Victorian Curry

I really enjoy trying recipes that are not only new to me, but ones that are actually quite old. My collection of vintage cookbooks is slowly growing, one thrift store, garage sale, and used book sale at a time. But that’s not the only place that historic recipes can be found. YouTube is a great resource, and I love to have it playing in the background while I’m cooking, giving me ideas for my next meal. That’s how I came across the English Heritage channel, and How to Make Curry — The Victorian Way.

If you visit the actual video on YouTube, the written recipe can be found in the video description.

Now, of course this is English curry from the 1800’s, not authentic Indian dish at all. The ingredients are ones that were possibly to obtain locally or ones that were fairly easy to import; this was generally a dish served to the burgeoning middle class at the time, and the most expensive imports just didn’t make it that far down the social ladder. However, an English soldier or merchant who’d had a chance to try authentic Indian food — and liked it — would probably like something like this dish when they returned home.

I tried making Victorian-style curry for dinner last night, and I’m happy to say that it went pretty well. The recipe breaks down the components of their curry powder, but not the quantities of each spice, so I had to make an educated guess. I put in:

7g turmeric
5g ground ginger
3g white pepper
3g ground cardamom
5g ground coriander
2g cayenne pepper

This ended up being a pretty hot curry, at least to my kids’ tastes (my husband and I actually enjoyed the burn). I think next time I make it I might halve the amount of cayenne pepper, or even quarter it — which may lead to some difficulties in measurement because my scale isn’t sensitive enough to read weight under a gram. Perhaps I need another, more precise scale?

I was pleasantly surprised by the combination of ingredients in this recipe. As the video suggests, I included two chopped shallots and three diced cloves of garlic, since unlike Lord and Lady Braybrooke, I like both. I thought that the five (five!) onions would make it taste too much of onions, but it really didn’t. I couldn’t taste the cucumber at all, though I suspect that it played a part in thickening the sauce (and adding vegetables to a recipe rarely makes it less healthy). The apple was a nice, sweet touch. I did appreciate that this dish is dairy-free without having to make any changes. I’ve found that many curries, at least the ones made in North America and Europe, use cream or coconut milk to thicken the sauce. I have no idea whatsoever if this is also true of authentic Indian dishes, but I’ve never claimed to be an expert on such things. Not having to alter the dish in this respect was a nice change.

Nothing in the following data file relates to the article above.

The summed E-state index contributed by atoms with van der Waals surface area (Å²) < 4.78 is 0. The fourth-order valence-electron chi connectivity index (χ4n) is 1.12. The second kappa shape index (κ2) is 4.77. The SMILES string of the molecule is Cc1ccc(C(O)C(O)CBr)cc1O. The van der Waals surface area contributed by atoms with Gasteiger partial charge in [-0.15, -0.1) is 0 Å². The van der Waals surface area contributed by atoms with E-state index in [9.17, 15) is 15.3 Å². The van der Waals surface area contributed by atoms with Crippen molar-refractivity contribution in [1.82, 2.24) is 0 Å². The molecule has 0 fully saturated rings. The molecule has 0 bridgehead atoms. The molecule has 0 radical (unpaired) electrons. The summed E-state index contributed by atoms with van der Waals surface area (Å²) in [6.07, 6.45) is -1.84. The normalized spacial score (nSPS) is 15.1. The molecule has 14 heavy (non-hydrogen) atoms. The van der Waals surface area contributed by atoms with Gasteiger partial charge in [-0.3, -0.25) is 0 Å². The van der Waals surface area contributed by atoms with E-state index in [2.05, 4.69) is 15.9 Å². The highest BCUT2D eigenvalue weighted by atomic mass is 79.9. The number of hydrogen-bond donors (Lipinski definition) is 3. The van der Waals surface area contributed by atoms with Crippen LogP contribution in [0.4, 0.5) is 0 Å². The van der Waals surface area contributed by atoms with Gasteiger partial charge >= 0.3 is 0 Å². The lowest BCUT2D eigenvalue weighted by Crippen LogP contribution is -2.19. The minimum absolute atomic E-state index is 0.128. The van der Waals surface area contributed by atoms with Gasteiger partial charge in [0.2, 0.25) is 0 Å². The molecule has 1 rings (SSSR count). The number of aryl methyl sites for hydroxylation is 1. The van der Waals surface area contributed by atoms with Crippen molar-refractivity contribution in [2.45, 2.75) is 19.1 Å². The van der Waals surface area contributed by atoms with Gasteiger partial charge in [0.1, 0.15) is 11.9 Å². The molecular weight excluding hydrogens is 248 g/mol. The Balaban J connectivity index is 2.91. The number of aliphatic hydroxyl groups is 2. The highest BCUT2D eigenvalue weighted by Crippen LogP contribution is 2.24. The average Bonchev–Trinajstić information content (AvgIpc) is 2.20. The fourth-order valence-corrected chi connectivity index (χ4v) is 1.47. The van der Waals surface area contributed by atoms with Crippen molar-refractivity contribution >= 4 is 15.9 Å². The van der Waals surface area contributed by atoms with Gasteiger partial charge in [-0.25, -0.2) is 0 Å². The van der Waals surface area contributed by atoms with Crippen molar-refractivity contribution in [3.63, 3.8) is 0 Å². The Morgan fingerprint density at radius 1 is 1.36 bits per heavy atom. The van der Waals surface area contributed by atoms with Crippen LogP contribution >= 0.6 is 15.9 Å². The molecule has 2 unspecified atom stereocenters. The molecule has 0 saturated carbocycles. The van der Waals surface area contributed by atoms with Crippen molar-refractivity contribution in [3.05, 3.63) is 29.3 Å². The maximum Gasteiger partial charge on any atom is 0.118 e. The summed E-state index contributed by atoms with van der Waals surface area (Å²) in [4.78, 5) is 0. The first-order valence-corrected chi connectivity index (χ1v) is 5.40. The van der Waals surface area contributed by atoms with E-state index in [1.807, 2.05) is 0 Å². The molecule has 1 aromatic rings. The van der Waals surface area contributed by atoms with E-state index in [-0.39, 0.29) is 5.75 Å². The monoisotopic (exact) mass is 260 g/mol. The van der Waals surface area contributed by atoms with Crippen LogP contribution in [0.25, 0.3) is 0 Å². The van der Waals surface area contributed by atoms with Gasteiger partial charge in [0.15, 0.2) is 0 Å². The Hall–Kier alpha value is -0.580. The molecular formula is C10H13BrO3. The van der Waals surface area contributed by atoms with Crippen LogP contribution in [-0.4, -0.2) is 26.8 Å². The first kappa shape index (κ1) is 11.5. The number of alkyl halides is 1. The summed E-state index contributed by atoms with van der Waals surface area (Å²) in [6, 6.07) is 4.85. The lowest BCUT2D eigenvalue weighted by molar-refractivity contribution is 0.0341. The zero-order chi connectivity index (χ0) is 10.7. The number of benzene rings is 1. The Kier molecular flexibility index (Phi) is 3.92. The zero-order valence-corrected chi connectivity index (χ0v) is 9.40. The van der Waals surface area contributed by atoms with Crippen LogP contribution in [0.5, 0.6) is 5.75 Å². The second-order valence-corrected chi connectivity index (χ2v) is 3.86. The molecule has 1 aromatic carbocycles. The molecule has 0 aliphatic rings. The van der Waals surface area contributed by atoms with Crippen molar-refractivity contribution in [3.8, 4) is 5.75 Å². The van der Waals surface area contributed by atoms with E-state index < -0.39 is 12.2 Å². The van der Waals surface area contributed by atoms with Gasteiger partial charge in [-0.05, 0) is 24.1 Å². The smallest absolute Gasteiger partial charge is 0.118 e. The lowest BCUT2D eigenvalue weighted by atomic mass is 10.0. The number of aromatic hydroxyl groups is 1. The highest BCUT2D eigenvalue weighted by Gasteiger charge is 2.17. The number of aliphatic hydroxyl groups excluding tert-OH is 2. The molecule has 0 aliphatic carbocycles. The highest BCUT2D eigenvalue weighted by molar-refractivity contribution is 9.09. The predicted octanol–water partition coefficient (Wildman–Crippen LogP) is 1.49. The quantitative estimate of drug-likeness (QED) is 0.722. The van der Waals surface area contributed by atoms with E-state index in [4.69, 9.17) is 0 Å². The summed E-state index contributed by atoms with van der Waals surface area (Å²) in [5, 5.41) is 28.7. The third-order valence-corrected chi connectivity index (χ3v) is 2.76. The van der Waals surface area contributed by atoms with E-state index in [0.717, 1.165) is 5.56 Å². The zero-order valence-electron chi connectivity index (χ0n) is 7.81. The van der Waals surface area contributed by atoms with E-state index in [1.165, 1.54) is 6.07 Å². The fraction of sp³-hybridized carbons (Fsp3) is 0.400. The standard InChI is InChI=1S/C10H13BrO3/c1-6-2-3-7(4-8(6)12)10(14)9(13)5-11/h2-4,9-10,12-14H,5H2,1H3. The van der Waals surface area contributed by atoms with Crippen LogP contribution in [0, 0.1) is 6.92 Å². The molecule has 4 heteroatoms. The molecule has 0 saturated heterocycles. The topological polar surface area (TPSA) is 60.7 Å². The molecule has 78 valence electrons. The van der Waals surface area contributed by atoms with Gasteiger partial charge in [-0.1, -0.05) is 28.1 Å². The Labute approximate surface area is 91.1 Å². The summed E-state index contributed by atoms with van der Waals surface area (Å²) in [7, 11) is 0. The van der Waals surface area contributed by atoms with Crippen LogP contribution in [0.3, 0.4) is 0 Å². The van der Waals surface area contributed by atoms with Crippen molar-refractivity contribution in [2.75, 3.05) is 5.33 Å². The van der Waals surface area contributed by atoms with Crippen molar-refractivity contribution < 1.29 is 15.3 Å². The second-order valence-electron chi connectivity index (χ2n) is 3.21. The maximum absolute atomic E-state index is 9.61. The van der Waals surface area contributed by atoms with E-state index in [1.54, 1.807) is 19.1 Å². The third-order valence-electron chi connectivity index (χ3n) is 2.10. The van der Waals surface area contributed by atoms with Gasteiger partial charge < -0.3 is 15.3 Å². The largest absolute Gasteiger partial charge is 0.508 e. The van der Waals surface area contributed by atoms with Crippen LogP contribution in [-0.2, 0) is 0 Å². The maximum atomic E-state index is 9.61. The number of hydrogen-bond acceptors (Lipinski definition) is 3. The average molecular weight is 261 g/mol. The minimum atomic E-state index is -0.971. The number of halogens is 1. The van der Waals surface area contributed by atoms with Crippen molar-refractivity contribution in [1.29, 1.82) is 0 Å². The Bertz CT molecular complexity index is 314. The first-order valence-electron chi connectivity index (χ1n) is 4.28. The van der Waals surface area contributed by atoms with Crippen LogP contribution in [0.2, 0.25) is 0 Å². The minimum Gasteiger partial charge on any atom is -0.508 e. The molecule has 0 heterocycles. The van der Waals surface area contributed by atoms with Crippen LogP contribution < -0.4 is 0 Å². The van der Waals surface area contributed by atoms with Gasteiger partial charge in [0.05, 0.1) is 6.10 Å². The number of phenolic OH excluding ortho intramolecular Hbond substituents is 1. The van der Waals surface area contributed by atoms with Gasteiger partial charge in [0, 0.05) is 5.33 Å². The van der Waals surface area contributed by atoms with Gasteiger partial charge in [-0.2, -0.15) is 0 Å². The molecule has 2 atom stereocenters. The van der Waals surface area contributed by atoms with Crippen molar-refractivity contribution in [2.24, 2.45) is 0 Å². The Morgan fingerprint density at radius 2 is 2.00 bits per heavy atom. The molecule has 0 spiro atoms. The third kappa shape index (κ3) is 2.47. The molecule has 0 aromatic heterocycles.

I’m hoping to make up some mince pies and gingerbread the Victorian way for the upcoming holiday season. I also have yet to try anything from my English 18th Century Cookery book, so that’s up there on my list. I’m also looking forward to trying a few of the recipes from my recently-acquired The Tudor Kitchens Cookery Book: Hampton Court Palace book, which I found at a local thrift store. This book has both original and modern interpretations of recipes originally from 1485 to 1603, so it should be a little bit easier to follow than those from 18th Century.

Slow Cooker Chicken Tikka Masala

Yesterday ended up being hot and humid, so I wanted to make a dinner that didn’t require heating up the kitchen all that much. Community Table’s recipe for Slow Cooker Chicken Tikka Masala had come across my feed recently, so I thought I’d give it a try. How does cooking something for eight hours not heat up my house? Well, I put the slow cooker out on a table in the garage.


I wish I owned the pretty dishes that they use to serve it in the video.

I had high hopes for this recipe, because a) true to my heritage, I like making easy food where you just put everything in a pot and we boil it for seventeen and a half hours straight, as Denis Leary put it; and b) this dish smelled absolutely fabulous while it was cooking. My garage has never smelled better, to be honest, and sometimes I use my bread maker in there. But when I actually took a bit, the flavour just didn’t live up to the hype. It was just… Bland. There was no depth.

Now, I’m no expert when it comes to Indian cuisine, but if I ever try this recipe again I would change a few things. Instead of just throwing everything in the pot raw, I would first toast the spices, then brown the onions and the garlic in a bit of olive oil, and then brown the chicken. This would pre-cook some of the ingredients, so it probably wouldn’t be necessary to have it in the slow cooker for as long, maybe 4 hours. Instead of chicken breasts, which have a tendency to be dry (even in sauce), I’d use chicken thighs. I’d use fresh tomatoes run through a blender instead of canned tomato sauce for a fresher taste. I’d add a few more veggies chopped up bite-sized; sweet peppers and mushrooms go well in this kind of dish (cooked first on the stove as well in bit of olive oil), but I could probably throw in anything on hand. It’s not like I’m going for authenticity here.

If nothing else, this recipe is in desperate need of salt, which enhances flavour. I added salt after I served the dish and it really did help, but I think it would be so much better if it was done during the cooking process. However, I’m not sure exactly how much salt is required for the whole potful (which feeds my family twice over, by the way). Salting to taste unsafe to do when the chicken is raw, so I’d really have no choice but to pre-cook the chicken anyway, and if I’m doing that I might as well make use of all of the previously mentioned techniques as well.